Building Trust Through Authenticity by Cameron Barsness KBBS

Building Trust Through Authenticity

By Cameron Barsness, KBBS Financial Counsel

Above – Cameron with her kids for Working Mother magazine. Courtesy of Cameron Barsness

Our care, sincerity, reliability, and competence show clients who we are—and achieve results.

Cameron Barsness - KBBS Financial CounselCompared to just two years ago, clients are far more aware of ESG as an investment approach. This includes awareness that ESG is, to some, a controversial topic. For example, many clients are aware of the term “greenwashing” — and are asking questions about how to avoid it.

Part of our role as advisors is to dig into investment opportunities to ensure we understand the mandates and how they match up with clients’ goals for a more sustainable future. Then, we have conversations with clients about how they can be part of a forward-looking push toward a better planet and society in five, 10 and 20 years.

None of this works without trust. Trust enables mutual understanding—between clients and advisors and within couples and families. As I think back on my 17-year career and look forward to 2023 and beyond, I see more than ever that trust is the touchstone.

Trust & Vulnerability

A book that’s made a profound impact on me as an advisor is Charles Feltman’s The Thin Book of Trust.Trust is choosing to risk making something you value vulnerable to another person’s actions,” Feltman writes.

What could be a better definition of the trust we require as advisors? Feltman goes on to say that trust is built — or eroded — in four different categories: care, sincerity, reliability, and competence.

I am struck by how important these four categories are to our work as advisors, leaders and investors. At a time when trust in government, news media, science, elections, police and companies is eroded, people are yearning to experience trust.

I’ve learned to think in terms of Feltman’s four categories as I seek to be my authentic self. That’s how I can best serve clients.


Feltman defines care as “the assessment that you have the other person’s interests in mind as well as your own when you make decisions and take actions.”

One might argue that in our business care is a fiduciary standard. But we have to communicate care on an emotional level.

First of all, we do so by listening. The worst thing we can do as advisors is assume we know what a client is asking by answering the question we hoped they asked, rather than simply answering the question they really asked.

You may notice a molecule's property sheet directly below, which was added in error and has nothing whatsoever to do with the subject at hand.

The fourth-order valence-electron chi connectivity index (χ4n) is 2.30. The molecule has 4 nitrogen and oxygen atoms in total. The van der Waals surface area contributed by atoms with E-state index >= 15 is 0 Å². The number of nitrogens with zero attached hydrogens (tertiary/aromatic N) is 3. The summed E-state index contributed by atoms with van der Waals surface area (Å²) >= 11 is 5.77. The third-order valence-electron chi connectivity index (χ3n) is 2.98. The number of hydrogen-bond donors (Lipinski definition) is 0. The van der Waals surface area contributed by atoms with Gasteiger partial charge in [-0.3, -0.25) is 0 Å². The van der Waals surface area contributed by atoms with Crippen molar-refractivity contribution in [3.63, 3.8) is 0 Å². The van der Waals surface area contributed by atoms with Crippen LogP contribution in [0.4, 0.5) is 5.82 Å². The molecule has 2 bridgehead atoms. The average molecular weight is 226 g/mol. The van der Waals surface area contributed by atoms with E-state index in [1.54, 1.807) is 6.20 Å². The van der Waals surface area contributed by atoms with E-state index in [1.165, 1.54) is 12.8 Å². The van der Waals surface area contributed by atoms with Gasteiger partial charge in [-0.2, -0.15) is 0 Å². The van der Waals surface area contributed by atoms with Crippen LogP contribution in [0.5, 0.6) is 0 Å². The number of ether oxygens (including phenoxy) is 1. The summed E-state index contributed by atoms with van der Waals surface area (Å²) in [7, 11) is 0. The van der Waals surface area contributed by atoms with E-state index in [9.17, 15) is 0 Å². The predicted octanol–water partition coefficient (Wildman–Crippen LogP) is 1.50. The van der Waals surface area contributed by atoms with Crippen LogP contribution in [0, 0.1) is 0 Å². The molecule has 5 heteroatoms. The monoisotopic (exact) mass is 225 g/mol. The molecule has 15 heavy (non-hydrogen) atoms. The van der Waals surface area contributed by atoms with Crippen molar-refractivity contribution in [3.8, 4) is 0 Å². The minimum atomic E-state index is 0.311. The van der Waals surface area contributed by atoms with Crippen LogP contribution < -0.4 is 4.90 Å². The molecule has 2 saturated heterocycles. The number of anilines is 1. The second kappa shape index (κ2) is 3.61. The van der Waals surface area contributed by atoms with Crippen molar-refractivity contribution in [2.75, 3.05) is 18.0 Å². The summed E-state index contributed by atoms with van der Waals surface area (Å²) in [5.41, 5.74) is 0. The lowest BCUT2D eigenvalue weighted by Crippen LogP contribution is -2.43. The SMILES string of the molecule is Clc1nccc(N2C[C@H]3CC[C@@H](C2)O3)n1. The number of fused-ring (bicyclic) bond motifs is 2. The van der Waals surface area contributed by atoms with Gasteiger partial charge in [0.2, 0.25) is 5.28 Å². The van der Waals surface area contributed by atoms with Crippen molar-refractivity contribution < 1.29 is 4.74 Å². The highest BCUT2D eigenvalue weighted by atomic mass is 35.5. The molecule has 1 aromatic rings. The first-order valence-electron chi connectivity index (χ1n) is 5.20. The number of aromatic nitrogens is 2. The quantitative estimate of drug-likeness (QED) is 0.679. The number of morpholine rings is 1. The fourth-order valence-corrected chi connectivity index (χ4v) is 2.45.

Second, we share ourselves. Early in my career, I watched as clients shared many intimate details about their families, their struggles, and their dreams. This sharing wasn’t reciprocated by advisors, which I interpreted to mean sharing would somehow make me NOT trustworthy.

But what I’ve learned through my career is sharing about my challenges in raising children, marriage and family forms a deeper connection.

For example, I can never hide the fact that I am first and foremost a mother and that experience has shaped me in profound ways. I cannot decouple my business self from my mom self (or my daughter self). These aspects will forever be intertwined and will deeply shape my view of the world.


Feltman calls sincerity “the assessment that you are honest, that you say what you mean and mean what you say; you can be believed and taken seriously.”

Beyond basic honesty, the need here is to “walk the talk.” Clients need to believe that you believe in and do what you tell them to do.

If you recommend certain investments or investment styles, I believe it is important to invest in a similar fashion (of course, there will be variably due to suitability and income/asset level thresholds). As I sit with clients, I always want to be able to say that I, too, own that investment or would invest my own money in the fund. 


“The assessment that you meet the commitments you make, that you keep your promises” is how Feltman approaches reliability.

We all know how client meetings go. We feverishly take notes, talk about the follow-up items and then leave that meeting going directly to the next meeting or task at hand. Circling back to follow up items discussed in a meeting can be a challenge — but one that must be met.

Say when and how you can complete something. It is better to commit to a date further in the future than to be quiet and hope that clients aren’t noticing if deadlines are not being met.